A Joint Conference of the 19th and 20th Century BASEES Study Groups
Did you know that Voltaire plagiarized Conan Doyle? Or that Maupassant anticipated Proust, or that Shakespeare nicked T.S. Eliot’s best ideas? The notion of ‘plagiarism by anticipation’, first defined by the French Oulipo group in the 1960s, is both quaintly ludicrous and unexpectedly fecund, by turning familiar notions of literary adaptation (and anxiety of influence) upside down. As a character in David Lodge’s novel Small World protests, ‘“…[W]ho can read Hamlet today without thinking of Prufrock? [Or]… Ferdinand in The Tempest without being reminded of ‘The Fire Sermon’ section of The Waste Land?”’ French scholar Pierre Bayard has isolated four criteria of ‘plagiarism by anticipation’: similarity (the original and the plagiarism must resemble each other), dissimulation (the plagiarist must not acknowledge the theft), temporal inversion (the plagiarism must pre-date the original, sometimes by decades or centuries), and dissonance (the plagiarism must appear distinct, in style or content, from its context). We invite scholars of Russian literature, cinema and culture to explore how Russian writers of the 19th and early 20th centuries can be said to have plagiarised (or anticipated) their posterity in various media, up to the present day. Comparisons with other literatures are also welcome.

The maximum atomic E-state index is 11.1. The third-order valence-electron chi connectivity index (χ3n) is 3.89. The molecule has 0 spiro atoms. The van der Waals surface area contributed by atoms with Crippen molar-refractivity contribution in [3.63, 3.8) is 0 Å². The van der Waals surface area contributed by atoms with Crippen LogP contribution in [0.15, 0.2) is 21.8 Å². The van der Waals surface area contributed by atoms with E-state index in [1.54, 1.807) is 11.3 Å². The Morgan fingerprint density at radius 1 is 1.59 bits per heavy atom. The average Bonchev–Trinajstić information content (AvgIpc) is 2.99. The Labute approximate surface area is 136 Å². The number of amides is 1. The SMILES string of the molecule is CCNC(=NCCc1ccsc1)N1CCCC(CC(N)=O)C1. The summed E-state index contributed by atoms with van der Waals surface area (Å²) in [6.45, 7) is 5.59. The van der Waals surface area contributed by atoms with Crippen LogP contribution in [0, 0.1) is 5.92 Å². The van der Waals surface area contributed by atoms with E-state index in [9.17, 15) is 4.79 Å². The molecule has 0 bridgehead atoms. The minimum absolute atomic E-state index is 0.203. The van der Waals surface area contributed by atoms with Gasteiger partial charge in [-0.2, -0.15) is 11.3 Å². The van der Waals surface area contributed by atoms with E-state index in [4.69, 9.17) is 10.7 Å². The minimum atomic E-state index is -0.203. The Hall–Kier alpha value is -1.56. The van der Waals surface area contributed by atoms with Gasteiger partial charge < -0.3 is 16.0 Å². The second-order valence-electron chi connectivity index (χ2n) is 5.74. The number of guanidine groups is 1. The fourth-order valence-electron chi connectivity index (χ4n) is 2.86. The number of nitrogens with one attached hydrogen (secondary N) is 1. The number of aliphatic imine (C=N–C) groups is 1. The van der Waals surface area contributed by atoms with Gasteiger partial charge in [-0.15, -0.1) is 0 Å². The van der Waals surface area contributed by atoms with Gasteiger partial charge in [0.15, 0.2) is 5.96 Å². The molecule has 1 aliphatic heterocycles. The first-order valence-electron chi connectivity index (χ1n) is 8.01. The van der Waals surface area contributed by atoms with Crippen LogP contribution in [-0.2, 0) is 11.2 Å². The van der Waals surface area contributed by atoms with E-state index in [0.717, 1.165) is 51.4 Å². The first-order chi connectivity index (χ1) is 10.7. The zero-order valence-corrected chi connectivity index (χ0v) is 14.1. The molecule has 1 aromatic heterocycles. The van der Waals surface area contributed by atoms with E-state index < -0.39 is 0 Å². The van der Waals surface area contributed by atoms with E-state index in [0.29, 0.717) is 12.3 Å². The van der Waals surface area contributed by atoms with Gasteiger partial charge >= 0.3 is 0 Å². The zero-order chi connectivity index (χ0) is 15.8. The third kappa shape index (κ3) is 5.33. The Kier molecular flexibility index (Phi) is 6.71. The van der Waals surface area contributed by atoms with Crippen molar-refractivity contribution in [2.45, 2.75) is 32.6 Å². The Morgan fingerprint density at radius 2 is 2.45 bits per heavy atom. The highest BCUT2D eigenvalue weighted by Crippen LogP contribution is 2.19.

The BASEES Study Groups for Nineteenth- and Twentieth-Century Literature and Culture have combined to co-host a one-day conference at the University of Exeter’s Streatham Campus on June 8th, 2018. Keynote speakers will include Professor Ilya Vinitsky (Princeton) and Professor Timothy Langen (Missouri). Proposals for papers of no more than 15 minutes’ duration should be submitted by May 4th, 2018, to Muireann Maguire at email@example.com. The organizers intend to publish selected proceedings, subject to peer review, as an edited volume.
The organisers extend their thanks to BASEES and the University of Exeter for their generous assistance.